Unfortunately the heavy gore content of Evilspeak landed it in trouble in several countries, with most of the grisly highlights hacked to a bare minimum to get an R rating in America; even worse, it was banned as a Video Nasty in the UK even after suffering cuts, only getting an uncut release decades later. The VHS version in the US from Fox was identical to the edited R-rated version, as were TV broadcasts. In 2004, Anchor Bay released an American DVD sporting the full-strength version for the first time in its native country complete with an audio commentary (featuring Weston and Howard) and the theatrical trailer. The same edition came out later that same year in the UK as a single-disc version, but in an interesting twist, an even longer unreleased earlier cut was also included for a two-disc release as well. That longer cut is really more of a curious variant, as the 92-minute unrated version is really as close to a director's cut as we're likely to get. (Supposedly a handful of additional effects shots originally in the film have been lost for good, especially at the end of the pigs in the bathtub scene.) The 99-minute print on the bonus disc basically contains a number of minor scene extensions and superfluous dialogue, some of which popped up in the TV version, but it's mainly for completists and not really the best way to watch this for the first time.
The 2013 reissue from Code Red obviously raises a few interesting questions, namely which version it would contain and whether the transfer would improve on the adequate but flawed Anchor Bay one taken from a pretty rough, erratic 35mm source. Happily it's good news on both fronts as this contains the 92-minute unrated version in a drastically improved new HD transfer from the interpositive, supervised by the director. The extra gore scenes in particular look much better, and you can finally make out for once what's actually happening in some of the darker shots. It's a real shame this one hasn't been given the Blu-ray treatment yet; its '80s horror cult status more than justifies it, so hopefully soon this version will get ported over in all its hi-def glory. The Code Red disc also presents more extensive extras than before including a new audio commentary with Weston and the label's Bill Olsen walking through the making of the film, pointing out all of the character actors and discussing the Santa Barbara locations and technical obstacles during the practical effects scenes. Howard switches over to the front of the camera this time for an 11-minute video interview in which he talks about his hairline already receding before the shoot (which necessitated a rug), his trepidation over the satanic elements of the script, the joy of working with real and mechanical pigs, and his pride in the final product. Stark comes next with a 10-minute video piece covering his casting in New York, the mentorship of Claude Earl Jones, and his angle on the oft-repeated story of how he and Howard deliberately wouldn't socialize with each other during the shoot to maintain the tension between their characters. (Weston makes a brief on-camera cameo, too.) Finally Cortese gets interview number three, running just under seven minutes, in which he talks about working with Weston on this and another film, his thoughts on his big last scene, and a few other highlights from his career. Finally the DVD wraps up with the theatrical trailer and bonus ones for titles like Death Machines, Just Before Dawn, The Police Connection, The Vampires' Night Orgy, The Folks at Red Wolf Inn, Stigma, and the mighty Raw Force.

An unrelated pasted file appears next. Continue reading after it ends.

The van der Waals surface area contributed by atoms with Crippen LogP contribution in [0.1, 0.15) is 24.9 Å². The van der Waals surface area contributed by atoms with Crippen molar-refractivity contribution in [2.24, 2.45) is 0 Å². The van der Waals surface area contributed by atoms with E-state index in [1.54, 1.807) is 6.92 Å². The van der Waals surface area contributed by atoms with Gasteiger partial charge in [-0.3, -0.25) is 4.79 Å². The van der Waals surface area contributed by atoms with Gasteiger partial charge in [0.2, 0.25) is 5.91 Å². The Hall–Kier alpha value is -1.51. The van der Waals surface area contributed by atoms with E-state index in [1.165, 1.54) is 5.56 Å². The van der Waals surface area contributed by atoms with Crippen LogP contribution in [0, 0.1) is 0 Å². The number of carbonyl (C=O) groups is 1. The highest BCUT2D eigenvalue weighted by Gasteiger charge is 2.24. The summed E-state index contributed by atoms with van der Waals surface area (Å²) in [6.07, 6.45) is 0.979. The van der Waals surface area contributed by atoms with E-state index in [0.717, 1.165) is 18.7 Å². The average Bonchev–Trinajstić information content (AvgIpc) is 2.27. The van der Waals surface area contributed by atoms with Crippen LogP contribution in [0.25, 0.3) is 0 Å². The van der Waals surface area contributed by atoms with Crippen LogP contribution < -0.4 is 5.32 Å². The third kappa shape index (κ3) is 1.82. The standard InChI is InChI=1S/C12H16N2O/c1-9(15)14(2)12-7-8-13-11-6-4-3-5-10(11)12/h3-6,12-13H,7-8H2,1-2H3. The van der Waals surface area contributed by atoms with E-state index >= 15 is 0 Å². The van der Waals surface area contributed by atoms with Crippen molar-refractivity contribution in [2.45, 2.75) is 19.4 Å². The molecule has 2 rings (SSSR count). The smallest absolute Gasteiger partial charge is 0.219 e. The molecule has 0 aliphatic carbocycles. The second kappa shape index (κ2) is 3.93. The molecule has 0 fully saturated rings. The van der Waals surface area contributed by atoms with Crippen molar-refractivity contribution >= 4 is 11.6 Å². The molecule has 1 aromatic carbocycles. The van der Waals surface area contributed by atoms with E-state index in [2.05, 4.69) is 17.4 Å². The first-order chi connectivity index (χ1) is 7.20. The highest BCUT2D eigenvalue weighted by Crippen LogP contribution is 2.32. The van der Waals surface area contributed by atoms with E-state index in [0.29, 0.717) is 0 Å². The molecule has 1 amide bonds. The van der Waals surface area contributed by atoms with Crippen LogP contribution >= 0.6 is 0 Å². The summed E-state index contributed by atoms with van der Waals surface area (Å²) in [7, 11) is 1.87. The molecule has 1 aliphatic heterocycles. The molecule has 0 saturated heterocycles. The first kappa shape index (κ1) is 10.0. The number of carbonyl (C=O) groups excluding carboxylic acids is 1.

Reviewed on August 16, 2013.